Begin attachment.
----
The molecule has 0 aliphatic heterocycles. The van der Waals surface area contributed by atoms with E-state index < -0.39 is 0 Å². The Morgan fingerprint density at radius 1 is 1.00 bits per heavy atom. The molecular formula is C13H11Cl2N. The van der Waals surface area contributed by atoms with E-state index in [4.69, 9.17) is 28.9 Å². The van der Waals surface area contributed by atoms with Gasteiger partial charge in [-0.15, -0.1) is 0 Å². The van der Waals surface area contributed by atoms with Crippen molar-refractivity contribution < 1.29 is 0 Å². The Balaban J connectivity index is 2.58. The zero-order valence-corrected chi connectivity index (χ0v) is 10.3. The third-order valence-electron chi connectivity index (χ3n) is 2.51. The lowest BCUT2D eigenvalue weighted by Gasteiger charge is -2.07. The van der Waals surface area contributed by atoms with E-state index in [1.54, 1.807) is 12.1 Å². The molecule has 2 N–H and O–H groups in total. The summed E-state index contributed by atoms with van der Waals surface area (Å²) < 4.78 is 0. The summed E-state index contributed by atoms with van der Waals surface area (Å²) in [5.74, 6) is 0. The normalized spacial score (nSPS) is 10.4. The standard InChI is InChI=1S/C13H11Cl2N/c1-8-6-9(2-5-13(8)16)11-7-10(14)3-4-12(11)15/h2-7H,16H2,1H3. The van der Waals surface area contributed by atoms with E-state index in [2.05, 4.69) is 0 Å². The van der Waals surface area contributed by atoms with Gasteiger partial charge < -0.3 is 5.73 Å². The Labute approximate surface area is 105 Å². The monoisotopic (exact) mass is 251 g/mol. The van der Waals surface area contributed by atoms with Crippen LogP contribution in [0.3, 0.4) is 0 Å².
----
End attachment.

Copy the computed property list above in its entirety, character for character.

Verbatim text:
The molecule has 0 aliphatic heterocycles. The van der Waals surface area contributed by atoms with E-state index < -0.39 is 0 Å². The Morgan fingerprint density at radius 1 is 1.00 bits per heavy atom. The molecular formula is C13H11Cl2N. The van der Waals surface area contributed by atoms with E-state index in [4.69, 9.17) is 28.9 Å². The van der Waals surface area contributed by atoms with Gasteiger partial charge in [-0.15, -0.1) is 0 Å². The van der Waals surface area contributed by atoms with Crippen molar-refractivity contribution < 1.29 is 0 Å². The Balaban J connectivity index is 2.58. The zero-order valence-corrected chi connectivity index (χ0v) is 10.3. The third-order valence-electron chi connectivity index (χ3n) is 2.51. The lowest BCUT2D eigenvalue weighted by Gasteiger charge is -2.07. The van der Waals surface area contributed by atoms with E-state index in [1.54, 1.807) is 12.1 Å². The molecule has 2 N–H and O–H groups in total. The summed E-state index contributed by atoms with van der Waals surface area (Å²) < 4.78 is 0. The summed E-state index contributed by atoms with van der Waals surface area (Å²) in [5.74, 6) is 0. The normalized spacial score (nSPS) is 10.4. The standard InChI is InChI=1S/C13H11Cl2N/c1-8-6-9(2-5-13(8)16)11-7-10(14)3-4-12(11)15/h2-7H,16H2,1H3. The van der Waals surface area contributed by atoms with E-state index in [2.05, 4.69) is 0 Å². The van der Waals surface area contributed by atoms with Gasteiger partial charge < -0.3 is 5.73 Å². The Labute approximate surface area is 105 Å². The monoisotopic (exact) mass is 251 g/mol. The van der Waals surface area contributed by atoms with Crippen LogP contribution in [0.3, 0.4) is 0 Å².